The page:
On the Rule of the Road‘ is a famous and amusing essay by A.G. Gardiner. In this essay “The Rule Of The Road.” Gardiner strikes the bull ‘s eye when he declares that, in order to preserve the freedoms of all, it is necessary to curtail everyone’s freedoms. He points out what constitutes true liberty. Freedom and liberty have become the watchwords of today’s society and every action taken is in the interests of personal freedom. Liberty, both human and political, has acquired tremendous significance in the contemporary world of constructed social and political anarchy.

SUMMARY of The Rule of The Road

The essay starts with an amusing anecdote of a fat old lady walking down a busy street in Petrograd in the middle of the road. The traffic was, of course, confused and there followed a traffic block. When someone pointed out to her that pedestrians had to walk on footpaths, her answer was intriguing. She answered that she has the freedom to walk wherever she likes. Nothing can be said against this because it is a public road.

The author, busy the next paragraph, goes on to clarify the boundaries of personal liberty. He says these days people are liberty – drunk. On this point, the reader can not but agree with the author as we see today that everyone wants individual freedom. Over the course of time, the problem has become more acute and fighting for freedom begins early when children are very young. Independence and dependence took on many colours and shades.

The Rule of The Road

According to Gardiner, sacrifice seems to be the foundation of liberty because “in order that the liberties of all may be preserved, the liberties of everybody must be curtailed.” He gives the example of traffic police at a busy junction. The policeman may seem like a nuisance at first, but later we realize he’s actually a blessing. If everyone were driving wherever and whenever they wanted there would be utter chaos and no one could reach anywhere. So in a sense, in order to make the neighbours, a reality neighbours liberty is restricted.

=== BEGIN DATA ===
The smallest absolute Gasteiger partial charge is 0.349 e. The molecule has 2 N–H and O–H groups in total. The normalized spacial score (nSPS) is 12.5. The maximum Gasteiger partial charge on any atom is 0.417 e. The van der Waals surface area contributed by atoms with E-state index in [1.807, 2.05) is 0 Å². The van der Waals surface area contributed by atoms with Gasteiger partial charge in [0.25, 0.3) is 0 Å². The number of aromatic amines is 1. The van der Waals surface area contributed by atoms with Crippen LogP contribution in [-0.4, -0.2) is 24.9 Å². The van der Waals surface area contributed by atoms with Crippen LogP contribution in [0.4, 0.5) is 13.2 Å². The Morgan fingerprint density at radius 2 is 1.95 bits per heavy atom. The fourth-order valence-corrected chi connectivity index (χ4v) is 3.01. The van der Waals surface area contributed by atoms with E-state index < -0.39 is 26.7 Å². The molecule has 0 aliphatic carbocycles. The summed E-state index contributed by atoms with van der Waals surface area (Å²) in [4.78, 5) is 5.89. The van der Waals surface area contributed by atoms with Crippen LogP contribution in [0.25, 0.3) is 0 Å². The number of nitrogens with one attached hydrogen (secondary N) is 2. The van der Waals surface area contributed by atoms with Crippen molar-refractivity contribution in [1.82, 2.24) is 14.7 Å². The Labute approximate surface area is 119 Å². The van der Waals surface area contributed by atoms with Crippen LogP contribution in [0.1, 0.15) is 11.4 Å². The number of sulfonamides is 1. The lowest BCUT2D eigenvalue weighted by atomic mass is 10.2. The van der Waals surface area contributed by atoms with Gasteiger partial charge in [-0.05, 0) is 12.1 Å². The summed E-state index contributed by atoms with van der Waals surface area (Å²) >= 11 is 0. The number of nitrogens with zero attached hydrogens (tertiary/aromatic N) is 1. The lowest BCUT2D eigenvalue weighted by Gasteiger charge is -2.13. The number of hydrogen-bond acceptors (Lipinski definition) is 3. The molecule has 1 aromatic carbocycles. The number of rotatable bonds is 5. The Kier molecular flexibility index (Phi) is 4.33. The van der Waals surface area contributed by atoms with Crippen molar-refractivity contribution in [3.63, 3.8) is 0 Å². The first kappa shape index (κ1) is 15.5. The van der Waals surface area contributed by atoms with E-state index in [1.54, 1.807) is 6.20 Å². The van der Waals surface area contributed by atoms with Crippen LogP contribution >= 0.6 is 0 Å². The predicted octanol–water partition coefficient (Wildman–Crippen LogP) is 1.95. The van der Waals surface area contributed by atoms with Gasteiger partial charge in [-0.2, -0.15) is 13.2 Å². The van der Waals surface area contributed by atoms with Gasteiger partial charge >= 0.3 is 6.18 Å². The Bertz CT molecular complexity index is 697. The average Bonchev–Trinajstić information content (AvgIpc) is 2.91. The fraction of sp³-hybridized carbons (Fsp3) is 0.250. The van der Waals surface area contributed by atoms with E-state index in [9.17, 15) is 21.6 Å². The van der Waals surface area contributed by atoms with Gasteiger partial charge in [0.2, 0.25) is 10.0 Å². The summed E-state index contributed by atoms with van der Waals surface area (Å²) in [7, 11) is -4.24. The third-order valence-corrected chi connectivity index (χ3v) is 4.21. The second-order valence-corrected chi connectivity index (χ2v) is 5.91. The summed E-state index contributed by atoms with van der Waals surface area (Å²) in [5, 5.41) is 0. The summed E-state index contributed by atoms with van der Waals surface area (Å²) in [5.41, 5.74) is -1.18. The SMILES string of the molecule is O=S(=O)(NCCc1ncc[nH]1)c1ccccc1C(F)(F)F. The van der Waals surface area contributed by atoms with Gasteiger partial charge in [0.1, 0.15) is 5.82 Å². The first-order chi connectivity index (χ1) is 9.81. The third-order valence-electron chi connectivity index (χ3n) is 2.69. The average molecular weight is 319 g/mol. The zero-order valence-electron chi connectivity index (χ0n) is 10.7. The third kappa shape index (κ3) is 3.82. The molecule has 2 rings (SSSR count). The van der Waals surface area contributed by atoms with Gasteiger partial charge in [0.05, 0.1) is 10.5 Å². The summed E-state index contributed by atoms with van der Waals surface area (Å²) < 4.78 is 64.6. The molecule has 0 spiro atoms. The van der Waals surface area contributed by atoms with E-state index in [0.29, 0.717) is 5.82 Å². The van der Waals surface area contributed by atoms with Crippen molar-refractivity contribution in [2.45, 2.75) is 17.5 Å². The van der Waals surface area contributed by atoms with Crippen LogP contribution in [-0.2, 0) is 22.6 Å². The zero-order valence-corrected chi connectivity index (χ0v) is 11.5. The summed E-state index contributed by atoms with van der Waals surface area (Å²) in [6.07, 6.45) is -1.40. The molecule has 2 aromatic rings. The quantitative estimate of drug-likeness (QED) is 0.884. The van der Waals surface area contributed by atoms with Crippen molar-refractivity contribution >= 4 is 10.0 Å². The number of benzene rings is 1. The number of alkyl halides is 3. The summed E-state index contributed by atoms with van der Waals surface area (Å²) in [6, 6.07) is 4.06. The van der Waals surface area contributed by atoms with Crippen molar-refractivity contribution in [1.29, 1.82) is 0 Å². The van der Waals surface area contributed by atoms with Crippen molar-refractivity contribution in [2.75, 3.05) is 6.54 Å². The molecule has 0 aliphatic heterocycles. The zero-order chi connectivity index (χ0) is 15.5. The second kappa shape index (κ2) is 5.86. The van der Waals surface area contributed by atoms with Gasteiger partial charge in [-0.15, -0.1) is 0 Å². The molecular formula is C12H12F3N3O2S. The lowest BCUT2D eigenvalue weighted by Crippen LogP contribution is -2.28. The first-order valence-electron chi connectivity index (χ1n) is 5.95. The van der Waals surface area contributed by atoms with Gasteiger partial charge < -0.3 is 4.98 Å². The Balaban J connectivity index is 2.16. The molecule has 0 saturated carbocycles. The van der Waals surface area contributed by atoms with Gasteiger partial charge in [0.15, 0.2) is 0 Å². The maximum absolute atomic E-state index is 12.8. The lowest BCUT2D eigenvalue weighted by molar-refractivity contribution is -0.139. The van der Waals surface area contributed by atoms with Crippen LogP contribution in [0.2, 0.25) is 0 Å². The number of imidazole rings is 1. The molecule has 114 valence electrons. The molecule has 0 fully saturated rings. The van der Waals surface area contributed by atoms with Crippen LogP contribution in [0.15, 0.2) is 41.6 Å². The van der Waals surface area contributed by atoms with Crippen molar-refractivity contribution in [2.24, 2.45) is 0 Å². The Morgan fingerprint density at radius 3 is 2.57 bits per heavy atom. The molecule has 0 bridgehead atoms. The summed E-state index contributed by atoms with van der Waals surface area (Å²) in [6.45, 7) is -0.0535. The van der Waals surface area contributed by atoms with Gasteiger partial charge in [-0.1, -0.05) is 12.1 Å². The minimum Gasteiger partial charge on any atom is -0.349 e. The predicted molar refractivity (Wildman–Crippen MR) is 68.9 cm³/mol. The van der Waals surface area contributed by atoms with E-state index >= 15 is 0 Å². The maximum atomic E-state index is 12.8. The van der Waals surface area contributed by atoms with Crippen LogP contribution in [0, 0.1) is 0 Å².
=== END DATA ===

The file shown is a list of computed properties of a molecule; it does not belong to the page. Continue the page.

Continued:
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The author introduces freedom as a social contract not a personal. He says it’s an adaptation. If our freedom does not interfere with others, we can do as we please. He gives many instances where we do what we like to wear, what to eat, which religion to follow, which author to prefer, and many others.

We rule over a kingdom where we have all the freedom, but when we come into contact with the freedom of other people, both parties will have to restrict their own free lives. For this again he gives the instance of playing the Trombone. If he wishes to play it at midnight he will have to leave to the Everest or else his family and neighbours will object.

The author tells the reader that there are a lot of people in this world and adjustment is the key to liberty.